“Good teachers help you believe in yourself, rather than cultivate a belief in them. They teach you to connect to the divinity within you.”
My first-grade teacher, Miss Kluba was a stout lady with a pixie haircut. Her determined brows and heavy walk terrified me. Kindergarten had already been a nightmare with a teacher who only liked the tiny, cute students that giggled at her lame jokes. I had been infuriated with my mother for sending me to such a boring place. The only thing I had liked about that year were the great oak trees dropping acorns on the playground at recess.
Miss Kluba liked all different kinds of children — especially creative ones. She promised that if we wrote stories at home and brought them to her, she would turn them into real books. I hadn’t known that real people could make books. I walked home with my best friend Monique as quickly as I could and raced to my bedroom to write my story about a kitten who liked showers and drinking tea in fancy cups (obviously influenced by the GOLDEN BOOKS I’d read).
Weeks went by and my story hadn’t been “published.” I was deeply disappointed in Miss Kluba until one day she pulled a “book” from her huge bag bursting with papers. The pages were held together by gold pins and the cover was a soft pink. The kitty of my imagination was on the cover in a polka dot dress with frills sitting to tea! My heart leapt as I scanned the pages reading my words and taking in the hand drawn and colored minor masterpieces of illustration — even the kitty singing in the shower! I don’t remember thanking Miss Kluba, but I’m sure the look on my face would have been enough.
“There are two kinds of teachers: the kind that fill you with so much quail shot that you can’t move, and the kind that just gives you a little prod behind and you jump to the skies.”
― Robert Frost
Miss Sittig was my fourth-grade teacher who liked Snoopy and especially The Great Pumpkin. America was celebrating its bicentennial back when it was still the norm to think our history was pretty awesome. Miss Sittig led us in patriotic songs and had patience enough to oversee an entire classroom of clumsy kids as they made bayberry scented dipped candles to sell at the Spirit of 1776 school fair. I was so tempted to steal my candles. I loved the very idea that this little thing was something my ancestors had done to light their homes. The scent to this day takes me back in time. I became obsessed with the many colonial structures in our town and also the Indian burial ground. I did not know back then that one of my ancestors had been killed by a bunch of Indians only a mile away. I did not get from Miss Sittig that the colonists or the Indians were any better than each other. War was the way of the world and that was all. Just like today.
“The Master said, “A true teacher is one who, keeping the past alive, is also able to understand the present.”
Mrs. Chiarella loved Hemingway. She’d done her work as a graduate student on him and let me see her folder of notes once she discovered that I loved the NICK ADAMS stories he wrote. She introduced me to war poetry. I remember reading Walt Whitman’s DRUM TAPS about the Civil War and feeling a weird sense of destiny upon discovering them. Mrs. Chiarella was the first teacher ever to embrace and promote my opinionated personality. She led the campaign to have me voted editor-in-chief of the newspaper. The other students were happy to offload the responsibility. I became fully myself in her classroom and felt unconditionally loved by her. She actually set me up with her son a few years later, but I was too stupid to appreciate a smart and good man at the time. She told me I should write. It took me a long time to listen to her.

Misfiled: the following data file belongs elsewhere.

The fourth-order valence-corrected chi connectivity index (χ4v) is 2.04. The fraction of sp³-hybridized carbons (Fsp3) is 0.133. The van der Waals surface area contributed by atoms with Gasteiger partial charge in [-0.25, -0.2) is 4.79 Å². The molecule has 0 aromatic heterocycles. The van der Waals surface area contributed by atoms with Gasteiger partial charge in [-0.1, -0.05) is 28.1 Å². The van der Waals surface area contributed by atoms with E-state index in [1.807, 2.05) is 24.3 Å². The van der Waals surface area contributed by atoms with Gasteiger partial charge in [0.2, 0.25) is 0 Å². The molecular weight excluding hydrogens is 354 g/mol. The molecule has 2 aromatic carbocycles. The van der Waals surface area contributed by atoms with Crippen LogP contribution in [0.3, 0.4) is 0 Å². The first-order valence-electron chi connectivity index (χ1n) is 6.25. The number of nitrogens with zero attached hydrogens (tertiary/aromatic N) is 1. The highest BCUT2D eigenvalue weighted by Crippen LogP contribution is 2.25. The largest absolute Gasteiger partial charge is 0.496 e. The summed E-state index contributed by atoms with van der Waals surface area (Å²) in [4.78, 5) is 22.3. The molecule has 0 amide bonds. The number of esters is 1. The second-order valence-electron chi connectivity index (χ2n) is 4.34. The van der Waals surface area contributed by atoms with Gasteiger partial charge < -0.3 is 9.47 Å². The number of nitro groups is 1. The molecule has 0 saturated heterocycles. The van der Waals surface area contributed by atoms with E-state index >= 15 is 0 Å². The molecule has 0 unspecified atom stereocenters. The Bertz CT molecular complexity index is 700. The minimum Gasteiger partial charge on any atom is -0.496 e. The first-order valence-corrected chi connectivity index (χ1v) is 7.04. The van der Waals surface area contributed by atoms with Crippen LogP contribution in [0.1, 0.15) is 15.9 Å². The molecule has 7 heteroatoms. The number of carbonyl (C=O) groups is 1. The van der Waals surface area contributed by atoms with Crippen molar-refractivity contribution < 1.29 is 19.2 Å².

“The great teachers fill you up with hope and shower you with a thousand reasons to embrace all aspects of life. I wanted to follow Mr. Monte around for the rest of my life, learning everything he wished to share of impart, but I didn’t know how to ask.”
― Pat Conroy, My Losing Season: A Memoir
Before she died, I ran into her at church. I was visiting home and there she was a few pews ahead of me. I almost didn’t say hello because I was afraid it would be awkward, but then I did. Her face lit up with memories of me and my two friends. She had taken the three of us under her wing, and we’d laughed so many times together. I was able to tell her that I’d just finished the first draft of a novel because of her. It was a lovely moment.
A few other honorable mentions come to mind. I remember their faces but not all of their names. The Spanish teacher who taught us to make mosaics, the college professor of war history who encouraged me with very kind words on my papers and lists of movie and book recommendations, and the English teacher who said I was great at playing Blanche in A STREETCAR NAMED DESIRE.
“The expression ‘Those who can’t do, teach’ is a curious one, because if you look at the world , you’ll see that teachers aren’t particularly worse at doing things than anyone else, so perhaps the expression might be better worded as ‘nobody can do anything”
― Lemony Snicket, Horseradish
Not all teachers are in it for the right reasons. Not all of them can connect and inspire the way the ones with a calling can. The best teachers are the ones who could have done a million different interesting things, but still choose to teach. They have an inherent integrity about them that students eat up.
Anyway, I’d love to start a thread here in the comments celebrating the teachers who have made a difference in your life!